The Winter Moth Caterpillar May Be Becoming Less Of A Problem
The winter moth caterpillar is an invasive species that has caused problems throughout the Northeastern United States for years. Although the pest has not been that problematic for Marylanders, there were signs that the caterpillar’s population was growing as it expanded the Eastern seaboard, where it would have likely wreaked havoc on maple and white oak trees in Maryland.
Fortunately, however, there appears to be recent good news involving the winter moth caterpillar. A group of scientists from Massachusetts recently “declared victory” over the caterpillar, announcing that they had reversed the caterpillar’s population growth for the first time in years. This indicates that pest-control measures are working.
The Spread Of The Winter Moth Caterpillar
This century, the winter moth caterpillar has caused problems for New Englanders, especially those in Massachusetts. Each year, the caterpillar is responsible for destroying tens of thousands of acres of trees. UMass-Amherst entomologist Joseph Elkinton said that the winter moth caterpillar epidemic was shaping up to be as problematic as the gypsy moth invasion, if not more so. Elkinton said that by finding a solution, researchers prevented a “major invasion calamity.”
Finding A Solution
For nearly 15 years, researchers have been trying to come up with a solution to combat the winter moth caterpillar problem. Scientists have appeared to solve the problem through the use of “biological control,” where they introduced parasitic flies from Europe that are considered predators to the caterpillar. Because this method of population control occurs naturally in the ecosystem, the state of Massachusetts expects to save millions of dollars per year.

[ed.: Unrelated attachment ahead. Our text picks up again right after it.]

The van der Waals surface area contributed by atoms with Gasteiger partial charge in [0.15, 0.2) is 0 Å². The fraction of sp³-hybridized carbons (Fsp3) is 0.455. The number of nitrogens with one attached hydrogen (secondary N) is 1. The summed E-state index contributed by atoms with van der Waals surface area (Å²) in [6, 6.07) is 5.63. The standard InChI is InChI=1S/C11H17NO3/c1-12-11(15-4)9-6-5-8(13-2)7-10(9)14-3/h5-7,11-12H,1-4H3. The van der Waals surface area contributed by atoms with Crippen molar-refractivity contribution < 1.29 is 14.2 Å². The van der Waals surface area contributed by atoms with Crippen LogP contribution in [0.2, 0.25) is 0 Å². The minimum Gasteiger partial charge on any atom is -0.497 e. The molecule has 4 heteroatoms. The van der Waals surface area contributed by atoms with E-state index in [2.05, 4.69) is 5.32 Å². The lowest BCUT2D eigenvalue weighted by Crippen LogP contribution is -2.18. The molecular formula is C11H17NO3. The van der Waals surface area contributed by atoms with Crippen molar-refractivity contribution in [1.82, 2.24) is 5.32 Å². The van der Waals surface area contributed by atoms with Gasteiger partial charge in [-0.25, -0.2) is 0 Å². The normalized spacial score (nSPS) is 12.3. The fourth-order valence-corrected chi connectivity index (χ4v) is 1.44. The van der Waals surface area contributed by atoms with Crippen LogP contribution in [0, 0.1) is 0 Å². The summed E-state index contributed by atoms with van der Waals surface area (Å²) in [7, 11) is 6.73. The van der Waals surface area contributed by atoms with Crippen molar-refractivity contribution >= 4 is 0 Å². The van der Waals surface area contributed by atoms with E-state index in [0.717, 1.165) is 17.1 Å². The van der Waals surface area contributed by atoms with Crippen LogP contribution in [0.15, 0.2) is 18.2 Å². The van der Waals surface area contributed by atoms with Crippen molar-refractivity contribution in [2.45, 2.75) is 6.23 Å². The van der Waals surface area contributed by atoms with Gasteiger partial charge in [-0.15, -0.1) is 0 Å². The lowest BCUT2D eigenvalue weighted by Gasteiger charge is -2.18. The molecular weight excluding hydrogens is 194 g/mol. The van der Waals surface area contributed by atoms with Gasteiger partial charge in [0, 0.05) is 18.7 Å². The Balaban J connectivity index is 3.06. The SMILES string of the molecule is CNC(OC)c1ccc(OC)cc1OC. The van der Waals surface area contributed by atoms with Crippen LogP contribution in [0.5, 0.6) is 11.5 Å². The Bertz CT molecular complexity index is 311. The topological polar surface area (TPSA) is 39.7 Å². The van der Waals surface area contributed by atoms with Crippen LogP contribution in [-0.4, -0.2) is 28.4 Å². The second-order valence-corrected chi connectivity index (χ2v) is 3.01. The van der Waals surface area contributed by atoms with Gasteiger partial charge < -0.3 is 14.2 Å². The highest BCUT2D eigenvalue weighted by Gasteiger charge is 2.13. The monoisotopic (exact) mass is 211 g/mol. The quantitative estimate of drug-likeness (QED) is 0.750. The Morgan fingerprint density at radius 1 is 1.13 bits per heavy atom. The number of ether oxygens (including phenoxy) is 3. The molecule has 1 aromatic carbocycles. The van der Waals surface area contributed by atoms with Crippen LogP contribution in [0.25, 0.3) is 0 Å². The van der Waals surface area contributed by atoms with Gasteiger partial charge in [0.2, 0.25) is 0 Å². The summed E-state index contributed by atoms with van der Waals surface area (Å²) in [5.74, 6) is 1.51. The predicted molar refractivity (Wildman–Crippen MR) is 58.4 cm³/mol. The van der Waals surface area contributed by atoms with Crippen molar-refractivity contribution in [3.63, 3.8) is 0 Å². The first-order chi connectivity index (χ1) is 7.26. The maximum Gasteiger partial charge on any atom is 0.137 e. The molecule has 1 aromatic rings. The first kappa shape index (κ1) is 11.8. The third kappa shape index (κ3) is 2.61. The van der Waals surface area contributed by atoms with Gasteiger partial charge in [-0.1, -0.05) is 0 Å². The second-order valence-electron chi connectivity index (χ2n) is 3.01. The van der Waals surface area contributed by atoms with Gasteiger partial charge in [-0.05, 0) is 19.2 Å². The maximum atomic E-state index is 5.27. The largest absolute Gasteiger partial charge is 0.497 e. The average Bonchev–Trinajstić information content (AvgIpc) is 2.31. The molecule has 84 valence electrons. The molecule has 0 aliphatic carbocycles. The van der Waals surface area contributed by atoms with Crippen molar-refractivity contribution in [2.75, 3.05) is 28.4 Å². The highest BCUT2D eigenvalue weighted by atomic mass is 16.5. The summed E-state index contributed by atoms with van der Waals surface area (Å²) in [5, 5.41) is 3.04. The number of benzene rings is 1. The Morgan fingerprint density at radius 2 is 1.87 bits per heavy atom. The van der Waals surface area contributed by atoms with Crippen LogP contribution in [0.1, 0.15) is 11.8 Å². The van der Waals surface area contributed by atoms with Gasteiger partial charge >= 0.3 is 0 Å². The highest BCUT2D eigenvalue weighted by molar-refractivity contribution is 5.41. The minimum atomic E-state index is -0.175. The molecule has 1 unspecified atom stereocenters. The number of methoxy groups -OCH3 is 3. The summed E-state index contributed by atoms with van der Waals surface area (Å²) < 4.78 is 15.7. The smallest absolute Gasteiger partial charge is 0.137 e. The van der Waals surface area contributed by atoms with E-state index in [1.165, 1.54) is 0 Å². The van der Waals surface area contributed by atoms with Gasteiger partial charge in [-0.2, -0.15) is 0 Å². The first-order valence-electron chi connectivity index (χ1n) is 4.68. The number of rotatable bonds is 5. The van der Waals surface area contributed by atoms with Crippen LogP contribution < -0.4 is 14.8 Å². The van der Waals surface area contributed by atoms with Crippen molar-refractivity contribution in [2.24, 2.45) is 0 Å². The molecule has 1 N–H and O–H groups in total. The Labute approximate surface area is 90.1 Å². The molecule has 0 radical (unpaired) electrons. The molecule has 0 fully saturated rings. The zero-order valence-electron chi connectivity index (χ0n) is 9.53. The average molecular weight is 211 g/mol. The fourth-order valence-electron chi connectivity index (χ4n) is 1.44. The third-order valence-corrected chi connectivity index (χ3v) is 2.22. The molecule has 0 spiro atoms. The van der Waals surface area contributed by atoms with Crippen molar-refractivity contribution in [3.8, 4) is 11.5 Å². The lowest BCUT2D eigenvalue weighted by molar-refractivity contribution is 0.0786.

Researchers say that the parasitic fly’s only prey is the winter moth. They began to craft a solution through lab testing. After years of testing, they decided to release the fly at 44 sites across the Massachusetts coast. So far, the fly has taken hold in at least 38 of the 44 sites. Researchers have said that if the flies don’t take hold at the other six locations, they will re-release the flies to do so again.
Diligence Prevents An Epidemic
As a Marylander, you may not have experienced problems with the winter moth caterpillar. However, the Massachusetts plan of action demonstrates the need for diligence in preventing the spread of invasive species. If you notice an insect that you have not seen previously, it’s likely in your best interest to contact pest control experts or government officials who can further examine the pest.
Is The Winter Moth Caterpillar A Problem On Your Property?
Have you noticed that you’ve had problems with the winter moth caterpillar, or any other similar species? If so, be sure to contact the Maryland pest experts at BugOut. With more than three decades experience in the area, we are quite knowledgeable with the pests that Marylanders find problematic. Instead of trying at-home pest solutions, we can work with you to come up with a comprehensive plan of action proven to work. Be sure to contact us today to learn more.